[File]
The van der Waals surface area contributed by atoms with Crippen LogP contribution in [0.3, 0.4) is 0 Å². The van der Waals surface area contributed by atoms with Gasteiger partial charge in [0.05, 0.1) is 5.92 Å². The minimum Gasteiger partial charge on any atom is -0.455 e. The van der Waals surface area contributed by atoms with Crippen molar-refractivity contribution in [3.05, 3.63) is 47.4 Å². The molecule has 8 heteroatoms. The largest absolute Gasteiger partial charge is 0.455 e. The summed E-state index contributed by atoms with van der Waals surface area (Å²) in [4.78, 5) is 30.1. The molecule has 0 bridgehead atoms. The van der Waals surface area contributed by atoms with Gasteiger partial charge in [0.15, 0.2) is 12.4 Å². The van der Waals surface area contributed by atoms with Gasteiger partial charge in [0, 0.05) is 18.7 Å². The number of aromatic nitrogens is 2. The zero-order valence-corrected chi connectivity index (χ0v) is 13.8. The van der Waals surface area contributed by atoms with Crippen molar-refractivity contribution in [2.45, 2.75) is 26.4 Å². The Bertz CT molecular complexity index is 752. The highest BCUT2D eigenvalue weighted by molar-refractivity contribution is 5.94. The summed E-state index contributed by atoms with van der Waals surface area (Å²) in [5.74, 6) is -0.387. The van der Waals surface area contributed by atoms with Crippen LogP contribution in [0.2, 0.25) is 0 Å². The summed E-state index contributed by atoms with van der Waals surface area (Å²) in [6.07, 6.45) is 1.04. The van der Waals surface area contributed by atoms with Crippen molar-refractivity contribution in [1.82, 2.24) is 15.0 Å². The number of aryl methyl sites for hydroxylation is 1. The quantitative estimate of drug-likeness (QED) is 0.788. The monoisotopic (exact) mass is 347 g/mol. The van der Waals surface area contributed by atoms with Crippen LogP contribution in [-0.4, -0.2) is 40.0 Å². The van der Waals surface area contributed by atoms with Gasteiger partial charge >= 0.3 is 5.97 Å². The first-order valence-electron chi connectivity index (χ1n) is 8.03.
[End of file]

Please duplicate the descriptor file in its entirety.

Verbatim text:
The van der Waals surface area contributed by atoms with Crippen LogP contribution in [0.3, 0.4) is 0 Å². The van der Waals surface area contributed by atoms with Gasteiger partial charge in [0.05, 0.1) is 5.92 Å². The minimum Gasteiger partial charge on any atom is -0.455 e. The van der Waals surface area contributed by atoms with Crippen molar-refractivity contribution in [3.05, 3.63) is 47.4 Å². The molecule has 8 heteroatoms. The largest absolute Gasteiger partial charge is 0.455 e. The summed E-state index contributed by atoms with van der Waals surface area (Å²) in [4.78, 5) is 30.1. The molecule has 0 bridgehead atoms. The van der Waals surface area contributed by atoms with Gasteiger partial charge in [0.15, 0.2) is 12.4 Å². The van der Waals surface area contributed by atoms with Gasteiger partial charge in [0, 0.05) is 18.7 Å². The number of aromatic nitrogens is 2. The zero-order valence-corrected chi connectivity index (χ0v) is 13.8. The van der Waals surface area contributed by atoms with Crippen molar-refractivity contribution in [2.45, 2.75) is 26.4 Å². The Bertz CT molecular complexity index is 752. The highest BCUT2D eigenvalue weighted by molar-refractivity contribution is 5.94. The summed E-state index contributed by atoms with van der Waals surface area (Å²) in [5.74, 6) is -0.387. The van der Waals surface area contributed by atoms with Crippen LogP contribution in [0.2, 0.25) is 0 Å². The summed E-state index contributed by atoms with van der Waals surface area (Å²) in [6.07, 6.45) is 1.04. The van der Waals surface area contributed by atoms with Crippen molar-refractivity contribution in [1.82, 2.24) is 15.0 Å². The number of aryl methyl sites for hydroxylation is 1. The quantitative estimate of drug-likeness (QED) is 0.788. The monoisotopic (exact) mass is 347 g/mol. The van der Waals surface area contributed by atoms with Crippen LogP contribution in [-0.4, -0.2) is 40.0 Å². The van der Waals surface area contributed by atoms with Gasteiger partial charge >= 0.3 is 5.97 Å². The first-order valence-electron chi connectivity index (χ1n) is 8.03.